Jeff Richards, Business Development Consulting

Business Expos, Trade Shows, Craft Fair Booths

Special Report


Innovative Marketing Opportunities
for Your Product or Service

       by Jeff Richards

Whether you have a service or product-oriented business, business expos and fairs of all sorts represent a great opportunity to strut your stuff.  However, be selective to get the most bang for your buck.  Do your homework and ask some simple questions before you sign up, and think about the answers and how they relate to what you are trying to promote.  The fee you pay should be relative to how much you will realistically sell or how many new customers it will potentially bring you.


  • Is this an annual event and, if so, how many people attended the last time it was run?
  • What percentage of the vendors that participated last time will participate again?
  • How many vendors do you estimate at this event?  What types of vendors do you have signed up now?
  • What type of experience do the organizers and promoters of this event have?
  • How will you promote this event?
  • Who is the primary audience of this event?
  • How much parking is available and is there a fee for this?
  • Is there an admission fee and, if so, how much?
  • If we agree to participate, will we be the exclusive vendor in this category?
  • Is there a contract or a non-refundable deposit required?
  • What is the fee structure and what are the dimensions of the booth space for this event?
  • Are there electrical outlets available?  How far?
  • Do I need to provide my own  lighting?
  • Do participants have to meet any qualifications?
  • How much set-up and break-down time is allowed?
  • If we participate, where would we be located?


Do your homework before you commit.  Check the fees involved for you to participate and make sure that it not only appears to be competitive for similar-sized events in your area, but that the event will be the right fit to promote your business.  If the event itself is not located in a convenient location with adequate parking for customers and the vendors, it has a smaller chance of success.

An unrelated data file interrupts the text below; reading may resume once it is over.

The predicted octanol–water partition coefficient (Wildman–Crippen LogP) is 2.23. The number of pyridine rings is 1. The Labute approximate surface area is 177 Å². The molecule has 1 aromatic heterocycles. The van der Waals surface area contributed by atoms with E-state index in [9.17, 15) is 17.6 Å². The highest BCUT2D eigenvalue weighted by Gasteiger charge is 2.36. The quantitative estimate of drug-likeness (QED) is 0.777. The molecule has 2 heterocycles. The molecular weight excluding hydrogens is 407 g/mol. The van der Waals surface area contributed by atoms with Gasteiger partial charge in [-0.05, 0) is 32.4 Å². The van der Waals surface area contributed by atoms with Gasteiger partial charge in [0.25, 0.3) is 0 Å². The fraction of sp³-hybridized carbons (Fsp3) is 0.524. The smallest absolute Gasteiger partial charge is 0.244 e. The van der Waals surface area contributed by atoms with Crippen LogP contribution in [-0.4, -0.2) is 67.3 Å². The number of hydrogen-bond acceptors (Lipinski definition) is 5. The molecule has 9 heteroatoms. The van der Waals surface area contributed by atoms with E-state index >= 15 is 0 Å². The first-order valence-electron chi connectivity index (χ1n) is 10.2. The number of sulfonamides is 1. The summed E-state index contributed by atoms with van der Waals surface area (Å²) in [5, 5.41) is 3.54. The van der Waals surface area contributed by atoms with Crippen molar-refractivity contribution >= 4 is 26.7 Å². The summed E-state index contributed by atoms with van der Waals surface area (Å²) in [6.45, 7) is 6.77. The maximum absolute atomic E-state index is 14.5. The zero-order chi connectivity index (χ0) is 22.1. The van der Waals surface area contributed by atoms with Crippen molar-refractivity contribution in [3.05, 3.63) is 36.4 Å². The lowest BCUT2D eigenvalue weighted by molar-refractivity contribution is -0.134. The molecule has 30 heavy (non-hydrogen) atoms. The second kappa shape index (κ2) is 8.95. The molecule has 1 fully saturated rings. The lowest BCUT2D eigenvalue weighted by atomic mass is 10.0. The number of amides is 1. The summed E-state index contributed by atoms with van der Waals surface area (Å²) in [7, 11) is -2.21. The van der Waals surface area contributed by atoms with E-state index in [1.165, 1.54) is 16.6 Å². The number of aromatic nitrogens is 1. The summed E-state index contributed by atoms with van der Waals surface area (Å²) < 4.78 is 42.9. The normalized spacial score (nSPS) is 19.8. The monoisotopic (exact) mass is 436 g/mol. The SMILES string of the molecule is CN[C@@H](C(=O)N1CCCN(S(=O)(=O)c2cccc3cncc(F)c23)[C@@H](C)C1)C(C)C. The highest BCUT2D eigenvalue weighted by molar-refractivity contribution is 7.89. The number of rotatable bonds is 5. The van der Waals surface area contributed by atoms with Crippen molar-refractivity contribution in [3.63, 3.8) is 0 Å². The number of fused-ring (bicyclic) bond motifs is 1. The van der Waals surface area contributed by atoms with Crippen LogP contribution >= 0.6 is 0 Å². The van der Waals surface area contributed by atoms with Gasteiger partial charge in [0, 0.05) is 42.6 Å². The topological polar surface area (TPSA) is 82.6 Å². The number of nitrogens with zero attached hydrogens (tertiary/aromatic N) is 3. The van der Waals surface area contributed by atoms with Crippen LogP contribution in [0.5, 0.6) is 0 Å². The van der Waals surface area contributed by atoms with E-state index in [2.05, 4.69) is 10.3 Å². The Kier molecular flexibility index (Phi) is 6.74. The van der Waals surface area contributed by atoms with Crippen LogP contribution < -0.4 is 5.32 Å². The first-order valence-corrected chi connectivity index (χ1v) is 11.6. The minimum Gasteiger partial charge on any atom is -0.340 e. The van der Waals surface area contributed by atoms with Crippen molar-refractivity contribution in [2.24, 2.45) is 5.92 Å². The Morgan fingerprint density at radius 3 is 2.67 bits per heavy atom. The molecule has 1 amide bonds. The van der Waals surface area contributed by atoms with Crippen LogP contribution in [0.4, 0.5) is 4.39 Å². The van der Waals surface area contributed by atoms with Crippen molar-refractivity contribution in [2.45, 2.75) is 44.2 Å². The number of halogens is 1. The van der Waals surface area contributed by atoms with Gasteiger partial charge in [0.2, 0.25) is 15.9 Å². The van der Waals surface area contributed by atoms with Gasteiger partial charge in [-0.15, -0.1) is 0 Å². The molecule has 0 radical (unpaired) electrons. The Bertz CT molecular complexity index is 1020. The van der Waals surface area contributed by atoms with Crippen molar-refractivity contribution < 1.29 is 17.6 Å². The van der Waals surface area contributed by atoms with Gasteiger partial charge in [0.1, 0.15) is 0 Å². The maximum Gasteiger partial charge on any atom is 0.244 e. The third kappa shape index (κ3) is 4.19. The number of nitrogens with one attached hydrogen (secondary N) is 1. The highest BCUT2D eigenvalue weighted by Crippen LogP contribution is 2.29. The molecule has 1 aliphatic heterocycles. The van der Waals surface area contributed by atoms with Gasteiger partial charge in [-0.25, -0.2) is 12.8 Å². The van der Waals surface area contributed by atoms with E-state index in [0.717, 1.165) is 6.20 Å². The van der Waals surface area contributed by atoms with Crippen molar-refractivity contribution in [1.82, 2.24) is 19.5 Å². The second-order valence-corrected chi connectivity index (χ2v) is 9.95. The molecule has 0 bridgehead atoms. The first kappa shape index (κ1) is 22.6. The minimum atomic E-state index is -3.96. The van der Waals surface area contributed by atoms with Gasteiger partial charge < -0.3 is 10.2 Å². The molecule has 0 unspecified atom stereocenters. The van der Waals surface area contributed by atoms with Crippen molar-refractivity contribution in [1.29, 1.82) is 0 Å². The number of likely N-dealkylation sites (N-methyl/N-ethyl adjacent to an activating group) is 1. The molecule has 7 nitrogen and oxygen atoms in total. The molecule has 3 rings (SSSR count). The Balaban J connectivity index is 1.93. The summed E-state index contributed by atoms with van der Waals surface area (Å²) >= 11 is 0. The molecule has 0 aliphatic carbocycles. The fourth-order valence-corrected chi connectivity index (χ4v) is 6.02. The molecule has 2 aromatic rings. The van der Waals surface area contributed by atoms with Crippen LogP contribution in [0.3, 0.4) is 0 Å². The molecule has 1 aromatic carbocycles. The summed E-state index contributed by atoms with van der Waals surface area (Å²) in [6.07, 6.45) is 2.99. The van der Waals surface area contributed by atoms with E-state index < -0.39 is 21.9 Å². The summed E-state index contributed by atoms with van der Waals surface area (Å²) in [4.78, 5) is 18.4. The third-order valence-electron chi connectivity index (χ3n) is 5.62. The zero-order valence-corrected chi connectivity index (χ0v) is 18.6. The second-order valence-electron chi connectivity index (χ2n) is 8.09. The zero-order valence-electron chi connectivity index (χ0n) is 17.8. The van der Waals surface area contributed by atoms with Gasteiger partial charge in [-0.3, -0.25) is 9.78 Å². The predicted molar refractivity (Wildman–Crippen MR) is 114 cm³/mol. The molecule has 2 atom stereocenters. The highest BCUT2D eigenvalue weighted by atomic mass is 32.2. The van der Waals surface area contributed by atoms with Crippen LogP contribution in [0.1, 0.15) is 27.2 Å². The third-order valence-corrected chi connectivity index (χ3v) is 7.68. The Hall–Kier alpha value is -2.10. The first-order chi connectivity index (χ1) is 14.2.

Business expo's can help you get in touch with decision makers for corporate media buyers but you can generate a list faster by accession a database of decision makers online. 


  • Location, location, location.  Ask for it or you will  probably not get it.  Ask for and study a map of the proposed layout.  Ask for first right of refusal on the location for the next one.
  • Know who your customers are and make sure this matches who will attend the event.
  • Interact with every person who walks by your booth.  Make eye contact, smile and create an interactive environment with as many people as possible.
  • Be the exclusive vendor in your category. Don’t assume this will happen without asking.  You also won't always get it.
  • Decorate your booth with drama and artistic flair.  Utilize your own lighting, use high quality, interesting decorating materials like velvet, flowers, and mirrors.  Use attractive and professional displays, signs, photos and let your displays create ideas for use of your products or services. 
  • Offer brochures, flyers, your business cards.  Not everyone will purchase from you on the day of the event.  These marketing materials will also help you solicit interest for additional purchases and referrals.
  • Offer gift certificates if your business or service is accessible for this.
  • Dress to attract interest for what you are trying to promote or to match the theme of the event so you bring more attention to yourself and your booth.
  • Gather an E-mail list of interested participants to use for future marketing and within 24 hours after the event, send a thank you. E-mail to let them know how much you appreciated their interest and to remind them that you have added them to your mailing list and that their contact information is confidential and never shared.
  • Follow-up on all leads that you generated at the event within seventy-two hours, while interest is still strong or they will probably be lost forever.
  • Gather business cards by offering a drawing for one of your products or services.
  • If you have videos for sale or informational videos about your products or company, continuously play them to attract interest.
  • Offer complimentary chocolate, beverages, anything to get them to stop...but don't just display it in a dish; offer it with outstretched hands and eye contact so that interaction is inevitable.
  • Vendors at the event are also potential customers.  Take time to introduce yourself and your business to as many of them as possible, show sincere interest in their products or services and offer them a discount at your booth.



(Based on actual observations):

  1. Read a book while waiting for potential customers to distract you when they have a question about your productS or services.
  2. Wander away from your booth for extended periods of time.
  3. Instead of focusing on your potential customers, bring a friend so you have someone to talk with.
  4. Don’t speak unless spoken to.
  5. Don’t post prices for your products.

  • © 2006-2015 by Jeff Richards, Duplication Permitted. 

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